In a time when unity and community are sorely needed, voices from different parts of the world are coming together. The Brooklyn Rage Massive All-Stars, stalwarts of the NYC Indian music scene and dubbed "leaders of the Raga Renaissance" by The New Yorker, are collaborating with West African phenom Awa Sangho.
The group will play the Rubin Museum on Friday, August 12th at 7 pm. Awa previously appeared with BRM at a show in February. "I love the melodies of India," says Awa. "I feel the music."
Awa's live performances are known for their high energy; when not singing she can be found with her eyes closed, dressed in flowing bright clothes, smiling, dancing and feeling the rhythyms of the musicians surrounding her. She also joins them, adding to the wash of her native percussion instruments, often the calabash gourd. When it's time to lend her vocals, her voice soars like an eagle over the landscape of sounds from her homeland.
Awa was born in Bamako, Mali, and raised by her grandmother. She found her musical voice at a very young age. "They always tell me that as a little girl of 3 or 4, I used to sing," she says wistfully. "I'm a very emotional person, and I would sing these melancholy melodies. People in the family would give me candy or a little cash to make me sing! Then as I was growing up and going to school, my dad moved to the Ivory Coast, where there was a very famous band called the Ensemble Koteba. They wanted to bring a new element to the band."
Awa's dad, who'd moved their, encouraged her to try out. "He took me to audition and I joined them. I was 14 years old."
Awa traveled the world with the 25-member group beginning in 1988. "We went to France and spent 10 months there, and from there went to Italy, Switzerland...I learned a lot."
After 5 years, Awa joined forces with two other young girls and co-founded
Les Go De Koteba. "All women, singing and dancing and playing different instruments. Everything began there."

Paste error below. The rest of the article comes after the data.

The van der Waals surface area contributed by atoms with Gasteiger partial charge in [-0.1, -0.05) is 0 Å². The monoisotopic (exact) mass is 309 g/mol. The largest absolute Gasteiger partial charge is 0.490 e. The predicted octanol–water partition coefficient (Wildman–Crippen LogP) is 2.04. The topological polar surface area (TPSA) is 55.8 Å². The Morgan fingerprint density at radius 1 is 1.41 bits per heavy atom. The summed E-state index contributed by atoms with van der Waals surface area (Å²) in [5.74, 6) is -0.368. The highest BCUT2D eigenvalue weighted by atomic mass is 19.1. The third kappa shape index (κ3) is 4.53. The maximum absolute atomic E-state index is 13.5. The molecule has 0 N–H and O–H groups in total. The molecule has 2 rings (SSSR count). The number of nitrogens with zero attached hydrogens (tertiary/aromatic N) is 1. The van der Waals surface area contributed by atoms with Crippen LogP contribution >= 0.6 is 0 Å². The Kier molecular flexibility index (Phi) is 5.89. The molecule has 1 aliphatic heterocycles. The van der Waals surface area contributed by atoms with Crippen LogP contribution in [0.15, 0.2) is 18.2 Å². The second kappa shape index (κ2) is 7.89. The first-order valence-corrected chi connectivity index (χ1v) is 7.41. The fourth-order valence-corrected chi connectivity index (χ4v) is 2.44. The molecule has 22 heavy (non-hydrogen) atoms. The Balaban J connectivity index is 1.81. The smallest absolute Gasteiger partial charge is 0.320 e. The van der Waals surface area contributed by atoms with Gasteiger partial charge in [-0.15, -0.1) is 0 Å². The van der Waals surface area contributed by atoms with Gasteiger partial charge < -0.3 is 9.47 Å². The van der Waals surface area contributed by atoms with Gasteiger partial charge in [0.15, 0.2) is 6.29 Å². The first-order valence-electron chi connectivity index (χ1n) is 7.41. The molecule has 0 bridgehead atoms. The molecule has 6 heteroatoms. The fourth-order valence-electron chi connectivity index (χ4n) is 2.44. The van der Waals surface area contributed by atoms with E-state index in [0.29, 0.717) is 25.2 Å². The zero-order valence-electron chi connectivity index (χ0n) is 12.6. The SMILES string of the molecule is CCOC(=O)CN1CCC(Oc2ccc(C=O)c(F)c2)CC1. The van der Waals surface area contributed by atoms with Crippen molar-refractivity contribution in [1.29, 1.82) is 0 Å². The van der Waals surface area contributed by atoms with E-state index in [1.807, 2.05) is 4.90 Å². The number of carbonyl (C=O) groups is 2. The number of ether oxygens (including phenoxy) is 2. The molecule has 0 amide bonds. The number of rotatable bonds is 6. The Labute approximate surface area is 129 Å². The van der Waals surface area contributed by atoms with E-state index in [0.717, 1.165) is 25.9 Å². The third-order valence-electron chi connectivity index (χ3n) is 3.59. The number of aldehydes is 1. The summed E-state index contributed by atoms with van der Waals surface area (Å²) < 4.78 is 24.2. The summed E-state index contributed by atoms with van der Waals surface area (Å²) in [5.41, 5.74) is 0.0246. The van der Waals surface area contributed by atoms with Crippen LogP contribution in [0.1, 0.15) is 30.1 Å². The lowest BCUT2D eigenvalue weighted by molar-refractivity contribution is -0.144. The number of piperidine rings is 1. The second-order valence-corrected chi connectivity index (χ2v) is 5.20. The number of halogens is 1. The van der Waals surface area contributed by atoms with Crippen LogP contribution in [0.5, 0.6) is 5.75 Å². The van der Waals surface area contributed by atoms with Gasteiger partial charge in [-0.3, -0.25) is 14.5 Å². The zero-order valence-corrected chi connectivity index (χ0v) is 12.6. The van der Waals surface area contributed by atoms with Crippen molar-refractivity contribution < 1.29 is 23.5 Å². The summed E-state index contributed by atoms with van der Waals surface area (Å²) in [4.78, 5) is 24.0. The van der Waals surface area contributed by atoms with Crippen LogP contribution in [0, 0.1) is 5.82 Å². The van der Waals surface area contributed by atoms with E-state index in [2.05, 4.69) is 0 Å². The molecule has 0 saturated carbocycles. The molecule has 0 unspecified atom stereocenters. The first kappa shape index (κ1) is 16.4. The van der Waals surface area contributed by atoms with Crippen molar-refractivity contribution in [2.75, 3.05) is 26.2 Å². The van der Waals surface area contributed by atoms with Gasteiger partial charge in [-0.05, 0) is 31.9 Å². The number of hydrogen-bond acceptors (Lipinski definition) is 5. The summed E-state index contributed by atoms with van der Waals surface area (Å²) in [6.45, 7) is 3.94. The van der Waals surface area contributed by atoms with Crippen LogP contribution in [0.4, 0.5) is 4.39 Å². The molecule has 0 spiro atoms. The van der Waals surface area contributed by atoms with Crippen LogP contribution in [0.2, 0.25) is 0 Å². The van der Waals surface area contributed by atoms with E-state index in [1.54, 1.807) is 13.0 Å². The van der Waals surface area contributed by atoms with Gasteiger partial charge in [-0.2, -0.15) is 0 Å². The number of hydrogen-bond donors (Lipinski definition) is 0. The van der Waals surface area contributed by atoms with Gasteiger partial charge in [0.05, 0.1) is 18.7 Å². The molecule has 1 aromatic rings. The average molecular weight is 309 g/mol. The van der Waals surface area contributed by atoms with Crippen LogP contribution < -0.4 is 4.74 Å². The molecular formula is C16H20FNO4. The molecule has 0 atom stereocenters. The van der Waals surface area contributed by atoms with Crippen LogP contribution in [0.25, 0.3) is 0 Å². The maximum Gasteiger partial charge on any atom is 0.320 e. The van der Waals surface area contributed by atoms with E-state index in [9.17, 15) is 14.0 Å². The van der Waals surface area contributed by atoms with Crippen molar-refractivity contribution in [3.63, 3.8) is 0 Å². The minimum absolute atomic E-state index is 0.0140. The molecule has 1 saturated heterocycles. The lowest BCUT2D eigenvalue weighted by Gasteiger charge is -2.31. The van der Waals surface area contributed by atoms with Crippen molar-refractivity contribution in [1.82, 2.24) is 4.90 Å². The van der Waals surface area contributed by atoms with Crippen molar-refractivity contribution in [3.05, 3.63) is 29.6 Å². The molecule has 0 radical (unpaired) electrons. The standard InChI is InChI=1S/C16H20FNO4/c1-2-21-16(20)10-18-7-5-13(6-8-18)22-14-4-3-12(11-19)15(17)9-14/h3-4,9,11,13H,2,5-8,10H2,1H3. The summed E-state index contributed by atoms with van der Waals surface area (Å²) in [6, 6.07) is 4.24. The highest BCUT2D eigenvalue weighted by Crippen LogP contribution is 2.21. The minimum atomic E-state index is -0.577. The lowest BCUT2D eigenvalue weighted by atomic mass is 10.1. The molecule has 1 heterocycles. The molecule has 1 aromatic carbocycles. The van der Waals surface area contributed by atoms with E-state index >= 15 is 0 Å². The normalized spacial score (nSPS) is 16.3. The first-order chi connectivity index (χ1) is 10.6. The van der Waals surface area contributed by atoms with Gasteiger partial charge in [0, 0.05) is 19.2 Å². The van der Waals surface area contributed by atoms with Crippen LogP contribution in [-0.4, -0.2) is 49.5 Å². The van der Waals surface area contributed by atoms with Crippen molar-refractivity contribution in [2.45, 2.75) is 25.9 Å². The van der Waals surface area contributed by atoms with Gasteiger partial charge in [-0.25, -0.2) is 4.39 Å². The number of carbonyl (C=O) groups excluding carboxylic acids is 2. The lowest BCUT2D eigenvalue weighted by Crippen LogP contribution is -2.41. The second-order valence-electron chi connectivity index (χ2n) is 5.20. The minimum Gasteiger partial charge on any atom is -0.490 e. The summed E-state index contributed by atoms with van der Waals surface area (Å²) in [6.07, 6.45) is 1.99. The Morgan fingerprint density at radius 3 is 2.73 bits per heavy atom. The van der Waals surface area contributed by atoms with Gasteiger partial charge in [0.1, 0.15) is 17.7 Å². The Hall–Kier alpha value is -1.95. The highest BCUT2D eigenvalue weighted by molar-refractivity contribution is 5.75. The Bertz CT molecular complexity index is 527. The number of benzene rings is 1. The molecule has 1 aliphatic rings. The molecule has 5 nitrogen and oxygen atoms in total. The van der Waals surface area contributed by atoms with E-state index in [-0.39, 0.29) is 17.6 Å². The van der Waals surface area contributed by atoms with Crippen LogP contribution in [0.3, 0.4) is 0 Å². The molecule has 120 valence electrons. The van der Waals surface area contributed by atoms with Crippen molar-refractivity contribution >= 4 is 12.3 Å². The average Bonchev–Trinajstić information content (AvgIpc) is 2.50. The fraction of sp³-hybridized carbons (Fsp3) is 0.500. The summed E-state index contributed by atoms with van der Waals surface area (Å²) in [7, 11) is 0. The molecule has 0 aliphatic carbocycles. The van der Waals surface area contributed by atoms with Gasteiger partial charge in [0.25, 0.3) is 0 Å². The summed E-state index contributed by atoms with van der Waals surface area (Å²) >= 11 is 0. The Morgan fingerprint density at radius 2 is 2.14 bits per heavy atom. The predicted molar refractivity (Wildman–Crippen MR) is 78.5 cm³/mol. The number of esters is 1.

The group went on to record several albums, including the successful Dan Gna in 2000, which included the hit Sou (The Night) produced by Bruce Sweiden (a 5-time Grammy Winner and frequent Quincy Jones collaborator) and a hit a many different clubs.
After over a decade with Les Go, Awa began to appear as a solo artist. "I had been touring and working with a lot of amazing African musicians," she says. "Manu Dibango, Amadou and Mariam, Salif Keita. I was invited as an artist to do the Festival of the Desert in Timbuktu. Salif was invited and I worked with him and also did my own show. Salif wanted me to come on tour with him. He said 'Give up everything, come with me and after that I can produce your album.' I said, 'With all due respect, I have to do my own thing right now. It's time to do my own album.' I met with (master percussionist) Daniel Moreno, who's my actual cousin, and he invited me to NYC, and we decided to do the album here."
Awa moved to New York in 2011, and her debut solo album, Ala Ta, (The Truth Belongs To God), was released in 2014. Awa learned songwriting under the tutelage of Ali Farka Toure, and her lyrics are socially aware, while set against high-energy, jubilant rhythms and soaring melodies.
"I love to talk about the reality of what we're living every day," she says. "And plea for more harmony and peace in this crazy world we're in today. We need to have more love, more kindness. As an artist you can spread the word and share that with everybody."
Ala Ta features a melancholy song of gratitude called Neba Nifa. "It's to acknowledge, honor, and to thank my mom and my dad for the life they gave me," Awa explains. The album also has a song for the children: Denko, a composition particularly dear to Awa and relevant to our times. It speaks of the tradition of communal child raising in Africa (Awa has an 18-year-old son) and is sung partly in Wolof, a language of Senegal. "It's a very emotional song," notes Awa. "When I listen to it myself, I'm in tears. My son listened to it and I explained the meaning, and he was crying too."
Denko touches on the crucial need for education. Awa observes that the world needs to change, and that change starts with the children. "You have to give them the right attention, the right education, the right advice," she says passionately. "If they can learn as a child how to share, how to be more accepting of others, none of this would happen. We need to spread more love... If people take the time to listen, to let the other express themselves, and accept them as they are, maybe people won't hurt each other."